Thursday, May 08, 2008

Kagan and China's Pitch

I penned a review of Robert Kagan's The Return of History but something kept nagging at me, that I had left something out. And it was this. Kagan explains why China's view of the international order appeals to other autocrats--but neglects to discuss how many democracies might also find Beijing's approach to be useful and even preferable to the one he lays out.

Kagan notes that the Chinese view--and here let me use the words of the 1972 Shanghai Communique--"the people of all countries have the right to choose their social systems according their own wishes and the right to safeguard the independence, sovereignty and territorial integrity of their own countries ..." is music to the ears of autocratic and non-democratic governments around the world. He cites it specifically in the context of Chinese-Iranian relations. True.

But it is also quite attractive to a number of democratic ones as well. It is the basis for India's participation as an observer in the Shanghai Cooperation Organization. Indonesia, Brazil and South Africa like the idea that their own path to democracy and development not be subject to the control or validation of outsiders. Even for U.S. allies like South Korea, this Chinese view is very welcome--because it means that Beijing's 1950 position--that North Korea did have a right to extend its system by force to the source--has been reversed and that South Korea's right to have a democratic, free-market system is not being challenged by China. And this makes it much easier for Europeans to deal with China--because Beijing seems to be saying, if you want to move to a post-nation state union where EU member-states have freely surrendered some sovereignty to Brussels, that is your affair.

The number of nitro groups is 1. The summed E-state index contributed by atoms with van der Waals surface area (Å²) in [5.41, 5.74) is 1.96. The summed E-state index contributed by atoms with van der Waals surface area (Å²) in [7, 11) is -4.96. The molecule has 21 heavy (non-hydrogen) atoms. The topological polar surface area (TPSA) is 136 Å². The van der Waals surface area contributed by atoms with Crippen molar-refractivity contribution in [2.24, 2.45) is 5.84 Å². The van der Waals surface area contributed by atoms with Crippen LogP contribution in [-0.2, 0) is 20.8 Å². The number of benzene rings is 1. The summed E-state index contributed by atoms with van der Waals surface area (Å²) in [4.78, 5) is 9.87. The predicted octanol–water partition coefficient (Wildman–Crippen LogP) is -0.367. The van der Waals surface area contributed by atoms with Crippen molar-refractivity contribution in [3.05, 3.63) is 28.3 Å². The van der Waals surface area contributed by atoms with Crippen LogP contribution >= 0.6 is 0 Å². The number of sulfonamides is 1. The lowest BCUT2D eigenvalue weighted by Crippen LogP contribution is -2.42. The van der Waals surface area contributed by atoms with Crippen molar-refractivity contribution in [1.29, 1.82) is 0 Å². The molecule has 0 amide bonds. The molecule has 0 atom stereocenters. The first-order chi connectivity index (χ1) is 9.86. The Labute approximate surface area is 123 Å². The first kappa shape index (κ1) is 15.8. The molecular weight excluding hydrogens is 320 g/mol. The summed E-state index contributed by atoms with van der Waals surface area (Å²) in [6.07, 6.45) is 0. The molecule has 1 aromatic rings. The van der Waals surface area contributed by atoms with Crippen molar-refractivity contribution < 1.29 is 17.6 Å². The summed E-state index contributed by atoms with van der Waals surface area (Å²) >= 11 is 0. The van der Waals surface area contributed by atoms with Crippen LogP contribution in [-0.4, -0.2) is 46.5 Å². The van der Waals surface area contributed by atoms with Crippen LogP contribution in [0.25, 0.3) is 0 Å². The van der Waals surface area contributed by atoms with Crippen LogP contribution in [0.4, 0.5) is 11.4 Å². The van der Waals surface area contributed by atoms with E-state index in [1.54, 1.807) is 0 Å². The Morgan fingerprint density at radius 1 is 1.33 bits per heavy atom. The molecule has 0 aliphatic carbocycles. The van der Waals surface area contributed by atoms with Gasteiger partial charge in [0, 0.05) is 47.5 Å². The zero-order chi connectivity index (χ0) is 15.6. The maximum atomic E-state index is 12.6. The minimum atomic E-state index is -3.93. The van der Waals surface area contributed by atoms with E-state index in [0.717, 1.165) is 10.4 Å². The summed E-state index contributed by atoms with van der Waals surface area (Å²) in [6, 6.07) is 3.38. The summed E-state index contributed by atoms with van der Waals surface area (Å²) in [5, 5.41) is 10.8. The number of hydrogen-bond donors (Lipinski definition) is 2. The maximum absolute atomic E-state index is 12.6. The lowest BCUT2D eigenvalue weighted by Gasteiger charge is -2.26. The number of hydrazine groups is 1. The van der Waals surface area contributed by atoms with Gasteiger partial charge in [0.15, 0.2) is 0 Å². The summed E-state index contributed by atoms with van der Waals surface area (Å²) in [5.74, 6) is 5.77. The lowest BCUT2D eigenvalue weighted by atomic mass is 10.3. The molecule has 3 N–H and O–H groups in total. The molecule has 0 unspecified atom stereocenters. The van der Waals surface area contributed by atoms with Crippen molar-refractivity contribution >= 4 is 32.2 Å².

[On a side note, what about the U.S. position in the Shanghai Communique--that "The United States supports individual freedom and social progress for all the peoples of the world, free of outside pressure or intervention"?]

And, as Naazneen Barma, Ely Ratner and Steven Weber have been arguing in The National Interest (both the print and online editions) for more than a year now, China offers the vision of a world order based on sovereign states where these states negotiates contracts with one another in achieving their economic and security objectives and where international organizations have no authority to bypass the state on behalf of individuals. For many democratic states, particularly those that have a "John Quincy Adams" view that the fate of democracy in any given country is in the hands of that country alone, a global order predicated on sovereignty is just fine.

And what you may end up with, as Parag Khanna has argued, is a whole series of states--both democratic and non-democratic--that position themselves betwixt "autocratic/sovereign East" and "democratic/internationalist West". We shouldn't be counting on other democracies to automatically flock to our banner.

I quoted Lee Hamilton at the close of my review; but Khanna is more blunt and less polite than the former Congressman. How can America's power and leadership be revived? He complains, "One would expect hard-headed guidance based on experience,
observation and connections, yet instead one hears—from ex-administration officials from the Clinton or Bush eras—the platitudes of detached utopians."

India's record on Burma and South Africa's record on Zimbabwe suggests that at present such countries value protecting sovereignty over spreading democracy.
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